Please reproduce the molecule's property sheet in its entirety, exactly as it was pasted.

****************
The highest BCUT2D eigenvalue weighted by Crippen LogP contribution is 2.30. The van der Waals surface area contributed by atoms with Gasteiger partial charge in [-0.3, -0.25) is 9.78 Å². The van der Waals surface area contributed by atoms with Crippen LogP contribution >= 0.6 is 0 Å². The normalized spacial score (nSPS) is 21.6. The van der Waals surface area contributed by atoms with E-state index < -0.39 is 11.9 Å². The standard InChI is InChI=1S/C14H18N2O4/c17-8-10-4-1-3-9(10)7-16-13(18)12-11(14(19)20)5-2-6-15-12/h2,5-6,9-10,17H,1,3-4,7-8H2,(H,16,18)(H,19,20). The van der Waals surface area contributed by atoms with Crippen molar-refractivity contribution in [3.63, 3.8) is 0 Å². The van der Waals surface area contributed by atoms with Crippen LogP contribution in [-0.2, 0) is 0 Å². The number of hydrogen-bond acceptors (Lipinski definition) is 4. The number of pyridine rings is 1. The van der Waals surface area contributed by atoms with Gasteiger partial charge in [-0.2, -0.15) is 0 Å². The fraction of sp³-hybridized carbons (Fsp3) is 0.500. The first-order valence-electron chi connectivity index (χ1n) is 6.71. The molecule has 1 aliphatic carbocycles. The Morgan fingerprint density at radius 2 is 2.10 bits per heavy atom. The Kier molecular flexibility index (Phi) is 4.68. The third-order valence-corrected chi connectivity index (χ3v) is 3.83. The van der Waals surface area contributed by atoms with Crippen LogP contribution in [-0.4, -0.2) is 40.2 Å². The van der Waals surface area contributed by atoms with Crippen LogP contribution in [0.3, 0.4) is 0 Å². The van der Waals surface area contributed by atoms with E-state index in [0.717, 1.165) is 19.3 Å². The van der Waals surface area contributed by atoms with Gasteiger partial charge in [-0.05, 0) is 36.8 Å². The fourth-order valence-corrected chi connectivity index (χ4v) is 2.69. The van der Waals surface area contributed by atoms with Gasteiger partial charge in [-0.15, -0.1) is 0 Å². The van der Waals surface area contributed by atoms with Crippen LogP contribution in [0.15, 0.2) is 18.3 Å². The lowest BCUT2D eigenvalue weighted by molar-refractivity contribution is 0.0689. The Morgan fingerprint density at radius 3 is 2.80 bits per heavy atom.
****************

The highest BCUT2D eigenvalue weighted by Crippen LogP contribution is 2.30. The van der Waals surface area contributed by atoms with Gasteiger partial charge in [-0.3, -0.25) is 9.78 Å². The van der Waals surface area contributed by atoms with Crippen LogP contribution >= 0.6 is 0 Å². The normalized spacial score (nSPS) is 21.6. The van der Waals surface area contributed by atoms with E-state index < -0.39 is 11.9 Å². The standard InChI is InChI=1S/C14H18N2O4/c17-8-10-4-1-3-9(10)7-16-13(18)12-11(14(19)20)5-2-6-15-12/h2,5-6,9-10,17H,1,3-4,7-8H2,(H,16,18)(H,19,20). The van der Waals surface area contributed by atoms with Crippen molar-refractivity contribution in [3.63, 3.8) is 0 Å². The van der Waals surface area contributed by atoms with Crippen LogP contribution in [-0.2, 0) is 0 Å². The number of hydrogen-bond acceptors (Lipinski definition) is 4. The number of pyridine rings is 1. The van der Waals surface area contributed by atoms with Gasteiger partial charge in [-0.2, -0.15) is 0 Å². The fraction of sp³-hybridized carbons (Fsp3) is 0.500. The first-order valence-electron chi connectivity index (χ1n) is 6.71. The molecule has 1 aliphatic carbocycles. The Morgan fingerprint density at radius 2 is 2.10 bits per heavy atom. The Kier molecular flexibility index (Phi) is 4.68. The third-order valence-corrected chi connectivity index (χ3v) is 3.83. The van der Waals surface area contributed by atoms with Crippen LogP contribution in [-0.4, -0.2) is 40.2 Å². The van der Waals surface area contributed by atoms with Crippen LogP contribution in [0.3, 0.4) is 0 Å². The van der Waals surface area contributed by atoms with E-state index in [0.717, 1.165) is 19.3 Å². The van der Waals surface area contributed by atoms with Gasteiger partial charge in [-0.05, 0) is 36.8 Å². The fourth-order valence-corrected chi connectivity index (χ4v) is 2.69. The van der Waals surface area contributed by atoms with Gasteiger partial charge in [-0.15, -0.1) is 0 Å². The van der Waals surface area contributed by atoms with Crippen LogP contribution in [0.15, 0.2) is 18.3 Å². The lowest BCUT2D eigenvalue weighted by molar-refractivity contribution is 0.0689. The Morgan fingerprint density at radius 3 is 2.80 bits per heavy atom.